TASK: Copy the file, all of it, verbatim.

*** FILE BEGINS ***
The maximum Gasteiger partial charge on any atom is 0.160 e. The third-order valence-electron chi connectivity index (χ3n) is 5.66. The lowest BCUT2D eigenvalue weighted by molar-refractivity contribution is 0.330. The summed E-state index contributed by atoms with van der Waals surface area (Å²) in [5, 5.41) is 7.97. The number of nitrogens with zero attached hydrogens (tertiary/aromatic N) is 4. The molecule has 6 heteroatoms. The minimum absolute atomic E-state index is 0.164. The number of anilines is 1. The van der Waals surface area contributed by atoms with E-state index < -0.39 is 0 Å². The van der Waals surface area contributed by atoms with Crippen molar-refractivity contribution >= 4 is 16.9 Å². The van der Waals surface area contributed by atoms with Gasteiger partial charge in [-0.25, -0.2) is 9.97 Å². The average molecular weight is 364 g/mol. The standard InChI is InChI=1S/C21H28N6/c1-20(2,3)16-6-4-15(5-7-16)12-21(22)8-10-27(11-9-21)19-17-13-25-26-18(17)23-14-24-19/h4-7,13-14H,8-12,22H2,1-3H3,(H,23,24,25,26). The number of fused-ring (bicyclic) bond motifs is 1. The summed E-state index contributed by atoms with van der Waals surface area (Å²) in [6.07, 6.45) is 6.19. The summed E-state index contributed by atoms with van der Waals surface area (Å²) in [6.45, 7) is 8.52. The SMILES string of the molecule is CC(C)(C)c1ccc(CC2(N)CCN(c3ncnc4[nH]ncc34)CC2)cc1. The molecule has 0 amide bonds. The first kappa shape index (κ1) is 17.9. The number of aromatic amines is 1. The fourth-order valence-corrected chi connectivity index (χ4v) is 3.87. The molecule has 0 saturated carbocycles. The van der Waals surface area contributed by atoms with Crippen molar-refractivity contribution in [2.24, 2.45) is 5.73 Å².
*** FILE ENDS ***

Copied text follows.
The maximum Gasteiger partial charge on any atom is 0.160 e. The third-order valence-electron chi connectivity index (χ3n) is 5.66. The lowest BCUT2D eigenvalue weighted by molar-refractivity contribution is 0.330. The summed E-state index contributed by atoms with van der Waals surface area (Å²) in [5, 5.41) is 7.97. The number of nitrogens with zero attached hydrogens (tertiary/aromatic N) is 4. The molecule has 6 heteroatoms. The minimum absolute atomic E-state index is 0.164. The number of anilines is 1. The van der Waals surface area contributed by atoms with E-state index < -0.39 is 0 Å². The van der Waals surface area contributed by atoms with Crippen molar-refractivity contribution >= 4 is 16.9 Å². The van der Waals surface area contributed by atoms with Gasteiger partial charge in [-0.25, -0.2) is 9.97 Å². The average molecular weight is 364 g/mol. The standard InChI is InChI=1S/C21H28N6/c1-20(2,3)16-6-4-15(5-7-16)12-21(22)8-10-27(11-9-21)19-17-13-25-26-18(17)23-14-24-19/h4-7,13-14H,8-12,22H2,1-3H3,(H,23,24,25,26). The number of fused-ring (bicyclic) bond motifs is 1. The summed E-state index contributed by atoms with van der Waals surface area (Å²) in [6.07, 6.45) is 6.19. The summed E-state index contributed by atoms with van der Waals surface area (Å²) in [6.45, 7) is 8.52. The SMILES string of the molecule is CC(C)(C)c1ccc(CC2(N)CCN(c3ncnc4[nH]ncc34)CC2)cc1. The molecule has 0 amide bonds. The first kappa shape index (κ1) is 17.9. The number of aromatic amines is 1. The fourth-order valence-corrected chi connectivity index (χ4v) is 3.87. The molecule has 0 saturated carbocycles. The van der Waals surface area contributed by atoms with Crippen molar-refractivity contribution in [2.24, 2.45) is 5.73 Å².